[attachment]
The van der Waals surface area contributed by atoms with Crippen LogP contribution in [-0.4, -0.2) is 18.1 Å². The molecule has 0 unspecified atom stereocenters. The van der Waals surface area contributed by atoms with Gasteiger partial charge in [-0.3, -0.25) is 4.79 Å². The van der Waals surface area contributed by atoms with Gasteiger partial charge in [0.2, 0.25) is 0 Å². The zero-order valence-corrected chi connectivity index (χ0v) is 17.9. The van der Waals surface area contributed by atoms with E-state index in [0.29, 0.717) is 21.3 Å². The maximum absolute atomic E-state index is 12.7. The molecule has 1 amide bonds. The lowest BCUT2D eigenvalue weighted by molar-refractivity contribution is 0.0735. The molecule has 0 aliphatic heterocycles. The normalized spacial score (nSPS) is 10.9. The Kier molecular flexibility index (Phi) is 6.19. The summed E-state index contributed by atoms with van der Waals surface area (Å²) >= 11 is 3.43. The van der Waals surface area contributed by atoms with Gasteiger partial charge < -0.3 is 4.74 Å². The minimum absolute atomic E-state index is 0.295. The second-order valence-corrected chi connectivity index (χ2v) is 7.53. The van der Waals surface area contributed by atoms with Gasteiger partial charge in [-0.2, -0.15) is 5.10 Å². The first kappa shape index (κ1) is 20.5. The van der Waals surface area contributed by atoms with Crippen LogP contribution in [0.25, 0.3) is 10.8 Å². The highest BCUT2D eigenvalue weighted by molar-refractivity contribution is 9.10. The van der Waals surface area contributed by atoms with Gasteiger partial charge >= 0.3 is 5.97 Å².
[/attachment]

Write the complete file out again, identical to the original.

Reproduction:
The van der Waals surface area contributed by atoms with Crippen LogP contribution in [-0.4, -0.2) is 18.1 Å². The molecule has 0 unspecified atom stereocenters. The van der Waals surface area contributed by atoms with Gasteiger partial charge in [-0.3, -0.25) is 4.79 Å². The van der Waals surface area contributed by atoms with Gasteiger partial charge in [0.2, 0.25) is 0 Å². The zero-order valence-corrected chi connectivity index (χ0v) is 17.9. The van der Waals surface area contributed by atoms with E-state index in [0.29, 0.717) is 21.3 Å². The maximum absolute atomic E-state index is 12.7. The molecule has 1 amide bonds. The lowest BCUT2D eigenvalue weighted by molar-refractivity contribution is 0.0735. The molecule has 0 aliphatic heterocycles. The normalized spacial score (nSPS) is 10.9. The Kier molecular flexibility index (Phi) is 6.19. The summed E-state index contributed by atoms with van der Waals surface area (Å²) >= 11 is 3.43. The van der Waals surface area contributed by atoms with Gasteiger partial charge < -0.3 is 4.74 Å². The minimum absolute atomic E-state index is 0.295. The second-order valence-corrected chi connectivity index (χ2v) is 7.53. The van der Waals surface area contributed by atoms with Gasteiger partial charge in [-0.2, -0.15) is 5.10 Å². The first kappa shape index (κ1) is 20.5. The van der Waals surface area contributed by atoms with Crippen LogP contribution in [0.25, 0.3) is 10.8 Å². The highest BCUT2D eigenvalue weighted by molar-refractivity contribution is 9.10. The van der Waals surface area contributed by atoms with Gasteiger partial charge >= 0.3 is 5.97 Å².